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No ODIs, No IPL, still Pujara has clawed his way to 50 Tests

by Gaurav Sethi

In today's context, he's the exception that defies commercial cricket rules

Cheteshwar Arvind Pujara’s Test career already appears to be as long as his name. More so because of the stops that have been handed out to him than the many starts that he’s built for the Indian team.
For once, the media appears to be buzzing with Pujara, because of something other than his long marches with the bat. On August 3, 2017, when Pujara takes the field against Sri Lanka, it will be for his 50th Test match.
The long imposing Test shadows of Tendulkar and Dravid are long gone. There isn’t quite a Test master in the Indian team as Pujara but yet, will he or rather can he ever get the respect and recognition that he deserves? For that to happen, perhaps, Test cricket will first have to garner some of that respect and recognition. Unlikely as it sounds, it can happen and has happened. It’s rather simple – the Indian batsmen need to collectively dig a hole, and Pujara has to dig them out of that hole.
When the team’s in a hole, and you’re bricklaying to dig them out the hole, you’re not quite flash. You’re anything but rash. You work on your mind as a monk – you abstain. You hold back from that sexy cover drive, you hold back from that sexy cut behind point. You are left with no points to make except abstinence. Not very sexy, is it?
Pujara’s batting is anything but sexy for most people. Except probably me, I find him, to put it quite bluntly, more watchable in a Test match than any Indian batsman – even Virat Kohli on song. Virat Kohli in the eye of a storm, battling it out though, is a very close second.
Che Pujara is and has been my favourite batsman for a long, long time. Possibly from the day I decided to call him that. It appeared to me, after Sehwag, here was another great cricket investment – one that I was connecting to, almost subconsciously. And much like Sehwag, I could tell with Pujara, when he would score, when he wouldn’t, when he would fall early, often, eerily, in the precise over.
It had to be one of those weird cosmic things. Then one day, Siddharth Monga of ESPN Cricinfo, contacted me, to write his magnum opus on Che Pujara. We spoke of many things Pujara – from how Che Pujara came to be, to my insecurities of Pujara’s place in the team, how it would always be under threat, as he will never be a star batsman. Of how being solely a single-format player, his place in the team would always be under threat from one of those two format (ODI and T20) star sports’ players.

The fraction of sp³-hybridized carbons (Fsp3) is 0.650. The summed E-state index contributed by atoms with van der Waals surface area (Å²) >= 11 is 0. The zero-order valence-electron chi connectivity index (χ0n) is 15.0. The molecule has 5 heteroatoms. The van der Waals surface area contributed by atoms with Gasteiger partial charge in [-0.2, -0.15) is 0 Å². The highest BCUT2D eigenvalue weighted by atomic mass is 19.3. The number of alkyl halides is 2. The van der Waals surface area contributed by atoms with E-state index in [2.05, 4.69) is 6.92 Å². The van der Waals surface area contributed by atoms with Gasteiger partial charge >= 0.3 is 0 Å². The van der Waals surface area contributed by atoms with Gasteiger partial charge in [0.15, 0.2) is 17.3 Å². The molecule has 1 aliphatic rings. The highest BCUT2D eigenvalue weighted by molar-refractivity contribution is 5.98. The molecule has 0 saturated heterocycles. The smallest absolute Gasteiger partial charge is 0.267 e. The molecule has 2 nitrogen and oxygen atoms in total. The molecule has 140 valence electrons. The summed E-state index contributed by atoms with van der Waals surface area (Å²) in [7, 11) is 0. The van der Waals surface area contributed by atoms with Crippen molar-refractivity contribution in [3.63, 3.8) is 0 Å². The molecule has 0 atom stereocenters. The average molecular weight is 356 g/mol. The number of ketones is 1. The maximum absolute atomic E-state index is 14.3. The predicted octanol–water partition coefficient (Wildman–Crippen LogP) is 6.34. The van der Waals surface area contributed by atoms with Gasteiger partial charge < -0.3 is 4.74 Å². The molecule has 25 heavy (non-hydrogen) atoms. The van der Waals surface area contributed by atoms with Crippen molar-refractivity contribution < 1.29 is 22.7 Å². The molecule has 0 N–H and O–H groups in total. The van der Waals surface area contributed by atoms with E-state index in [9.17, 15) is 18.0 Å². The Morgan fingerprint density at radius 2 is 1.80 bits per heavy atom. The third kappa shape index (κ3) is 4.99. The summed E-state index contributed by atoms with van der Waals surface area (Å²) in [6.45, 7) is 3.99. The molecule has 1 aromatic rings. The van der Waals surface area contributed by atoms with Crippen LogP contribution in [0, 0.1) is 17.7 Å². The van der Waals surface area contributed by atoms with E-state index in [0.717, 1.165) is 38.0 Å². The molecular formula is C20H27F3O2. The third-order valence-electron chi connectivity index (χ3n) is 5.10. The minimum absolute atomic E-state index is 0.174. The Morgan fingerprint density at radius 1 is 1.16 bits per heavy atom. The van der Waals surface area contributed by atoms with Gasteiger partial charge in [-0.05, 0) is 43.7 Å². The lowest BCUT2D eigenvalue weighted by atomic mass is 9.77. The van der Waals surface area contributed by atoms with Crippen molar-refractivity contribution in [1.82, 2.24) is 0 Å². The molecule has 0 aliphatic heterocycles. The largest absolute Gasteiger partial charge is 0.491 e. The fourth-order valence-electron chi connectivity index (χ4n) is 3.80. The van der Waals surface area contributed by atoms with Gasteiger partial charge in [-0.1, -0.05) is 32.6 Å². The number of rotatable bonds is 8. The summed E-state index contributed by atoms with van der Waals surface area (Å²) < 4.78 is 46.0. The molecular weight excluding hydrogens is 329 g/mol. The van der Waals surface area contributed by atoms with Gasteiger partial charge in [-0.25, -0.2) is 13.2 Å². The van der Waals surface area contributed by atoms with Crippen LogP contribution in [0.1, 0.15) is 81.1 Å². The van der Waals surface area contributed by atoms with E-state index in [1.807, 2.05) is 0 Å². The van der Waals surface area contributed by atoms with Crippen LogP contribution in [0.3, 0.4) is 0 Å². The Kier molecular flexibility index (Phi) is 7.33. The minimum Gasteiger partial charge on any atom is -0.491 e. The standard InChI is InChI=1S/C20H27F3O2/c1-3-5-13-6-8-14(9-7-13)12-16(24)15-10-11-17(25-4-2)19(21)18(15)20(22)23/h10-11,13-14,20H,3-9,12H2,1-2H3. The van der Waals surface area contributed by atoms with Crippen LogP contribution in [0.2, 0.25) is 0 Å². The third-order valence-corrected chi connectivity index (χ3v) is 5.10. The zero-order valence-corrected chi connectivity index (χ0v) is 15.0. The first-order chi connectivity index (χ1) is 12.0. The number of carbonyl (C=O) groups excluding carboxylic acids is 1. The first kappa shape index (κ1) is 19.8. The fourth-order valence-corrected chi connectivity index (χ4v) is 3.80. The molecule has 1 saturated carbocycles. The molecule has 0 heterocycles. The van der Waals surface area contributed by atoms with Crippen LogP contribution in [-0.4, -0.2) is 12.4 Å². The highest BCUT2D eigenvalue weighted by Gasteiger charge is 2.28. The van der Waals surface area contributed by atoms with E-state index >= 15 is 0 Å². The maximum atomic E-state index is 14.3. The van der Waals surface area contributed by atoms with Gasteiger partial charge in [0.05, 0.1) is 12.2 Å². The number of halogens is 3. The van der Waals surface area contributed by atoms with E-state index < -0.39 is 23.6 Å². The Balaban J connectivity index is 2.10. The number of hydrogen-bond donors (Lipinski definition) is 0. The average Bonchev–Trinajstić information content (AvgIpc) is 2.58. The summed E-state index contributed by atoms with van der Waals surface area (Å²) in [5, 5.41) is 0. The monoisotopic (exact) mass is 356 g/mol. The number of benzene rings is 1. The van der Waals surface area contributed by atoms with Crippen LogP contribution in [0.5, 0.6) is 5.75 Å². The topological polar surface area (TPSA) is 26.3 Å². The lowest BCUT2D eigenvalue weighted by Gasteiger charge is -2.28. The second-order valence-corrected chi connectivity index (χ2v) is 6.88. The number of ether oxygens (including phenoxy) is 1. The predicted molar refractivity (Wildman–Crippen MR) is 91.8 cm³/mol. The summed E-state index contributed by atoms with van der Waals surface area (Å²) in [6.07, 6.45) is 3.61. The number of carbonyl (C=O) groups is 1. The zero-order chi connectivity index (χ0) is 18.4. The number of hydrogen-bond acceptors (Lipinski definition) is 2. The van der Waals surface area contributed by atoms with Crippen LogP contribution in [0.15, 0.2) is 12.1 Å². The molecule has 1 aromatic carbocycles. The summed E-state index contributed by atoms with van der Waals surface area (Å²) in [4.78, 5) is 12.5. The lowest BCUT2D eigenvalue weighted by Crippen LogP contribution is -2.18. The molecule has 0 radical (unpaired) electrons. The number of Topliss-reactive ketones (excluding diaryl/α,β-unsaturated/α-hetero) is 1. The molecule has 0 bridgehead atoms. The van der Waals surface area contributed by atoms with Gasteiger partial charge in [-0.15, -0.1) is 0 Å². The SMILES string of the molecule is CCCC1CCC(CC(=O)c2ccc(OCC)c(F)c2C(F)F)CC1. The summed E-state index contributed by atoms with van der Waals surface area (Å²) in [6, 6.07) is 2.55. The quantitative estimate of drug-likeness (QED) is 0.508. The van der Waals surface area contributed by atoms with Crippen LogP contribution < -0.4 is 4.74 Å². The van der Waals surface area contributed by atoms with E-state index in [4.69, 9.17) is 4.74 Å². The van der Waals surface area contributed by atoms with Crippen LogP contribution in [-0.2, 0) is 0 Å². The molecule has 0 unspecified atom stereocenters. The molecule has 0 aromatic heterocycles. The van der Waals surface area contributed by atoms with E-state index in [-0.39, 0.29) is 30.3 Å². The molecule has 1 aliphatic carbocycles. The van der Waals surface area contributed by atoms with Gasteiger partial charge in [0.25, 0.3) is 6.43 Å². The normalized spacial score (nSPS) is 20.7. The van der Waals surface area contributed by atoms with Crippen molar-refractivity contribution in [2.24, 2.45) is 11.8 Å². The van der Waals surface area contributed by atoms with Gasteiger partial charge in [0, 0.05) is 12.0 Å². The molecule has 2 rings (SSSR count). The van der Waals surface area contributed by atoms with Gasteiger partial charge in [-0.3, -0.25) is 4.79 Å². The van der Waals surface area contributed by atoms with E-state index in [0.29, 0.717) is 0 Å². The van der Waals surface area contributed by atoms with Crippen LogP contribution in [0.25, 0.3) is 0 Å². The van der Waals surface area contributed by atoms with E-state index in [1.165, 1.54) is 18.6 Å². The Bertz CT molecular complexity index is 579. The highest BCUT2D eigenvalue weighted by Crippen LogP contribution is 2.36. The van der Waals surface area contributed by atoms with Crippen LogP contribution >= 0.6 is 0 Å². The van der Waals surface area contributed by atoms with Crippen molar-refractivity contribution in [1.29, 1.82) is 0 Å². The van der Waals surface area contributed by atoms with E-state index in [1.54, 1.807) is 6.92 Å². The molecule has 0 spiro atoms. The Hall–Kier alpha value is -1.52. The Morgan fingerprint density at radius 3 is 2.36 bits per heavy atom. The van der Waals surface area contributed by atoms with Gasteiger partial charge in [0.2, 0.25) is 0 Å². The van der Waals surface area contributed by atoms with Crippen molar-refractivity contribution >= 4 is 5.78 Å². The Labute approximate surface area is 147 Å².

I was travelling, and off cricket, when I read Monga’s piece. It was both emotional, and liberating – and strangely, from that day, I stopped worrying about Pujara. About the runs he made, the runs he didn’t, whether he would be picked or not. It was as if Monga’s piece which went deep into the early struggles of Che Pujara, the cricketer, documenting the family’s tectonic shifts in residence chasing cricket across India, had placed such a warm, tight embrace around Pujara – and with it, taken the world at large with it, to know and embrace Pujara, that I could just relax a bit, and enjoy his cricket, in a detached way. Where it wasn’t about Pujara so much, but his cricket.
I returned to watching Pujara again, with his 153 in the first Test. The focus was on Shikhar Dhawan’s 190. It was off just 168 deliveries. Pujara’s 153 took 265 deliveries. Much as I thought I was detached, I was waiting for someone to take off on the strike rates again – even though Pujara was striking at 58, Dhawan was flying at 113. Kohli didn’t score many, so I reckoned that would shut the strike rate baiters a bit. And then Rahane scored his 50 at a strike rate of less than 50. That was that, Pujara’s workmanlike 150 was safe from the hungry mob.
But what about me? Why was I being drawn into my age-old Pujara paranoia? Just when I thought, I was done with it. When Pujara was dismissed though, I shrugged a little, got up, investing myself in something other than cricket.
When Pujara returns to play his 50th Test, walking in to bat, I’ll be standing, serving him a light applause, and feeling pretty damn good about one of my best cricket investments ever.
He wasn’t Sachin. He wasn’t Rahul. He wasn’t Laxman.
He wasn’t yesterday.
He was here and now, in my present.
He was what I decided to call him. He was what I made him out to be.
He was on the field.
He was in my mind.
He was Che Pujara.

First published here

1 comment:

muse.hitarth said...

I sincerely thought I was the only one really worried about possibility of Pujara to go into the obscurity in the game that chases glamour now. Pujara is a Purists' delight. I think he comes from the age of Hobbs and Barnes and Sutcliffe or maybe Hammond and Hutton, more like the latter though. Pujara isn't glamorous, and it was after I read Siddharth Monga's fantastic piece on Che Pujara that I came to know why. Pujara doesn't need to be all-style and pomp because he's focused on only one thing: not letting his team slip, holding one end tight and winning.

Pujara is the guy closest to Rahul Dravid (my idol), because you never see Pujara being selfish. He takes it on the chin for his team. He plays long hours on the pitch, goes back to the dressing room, showers, changes and comes back to field on short fine leg or silly mid-off, not a mean task.

In a world that lets anything not extrinsically appealing into obscurity, it's really relieving to find someone with similar thought process - intrinsic beauty is much more important than extrinsic appeal.

Thank you for the article. :)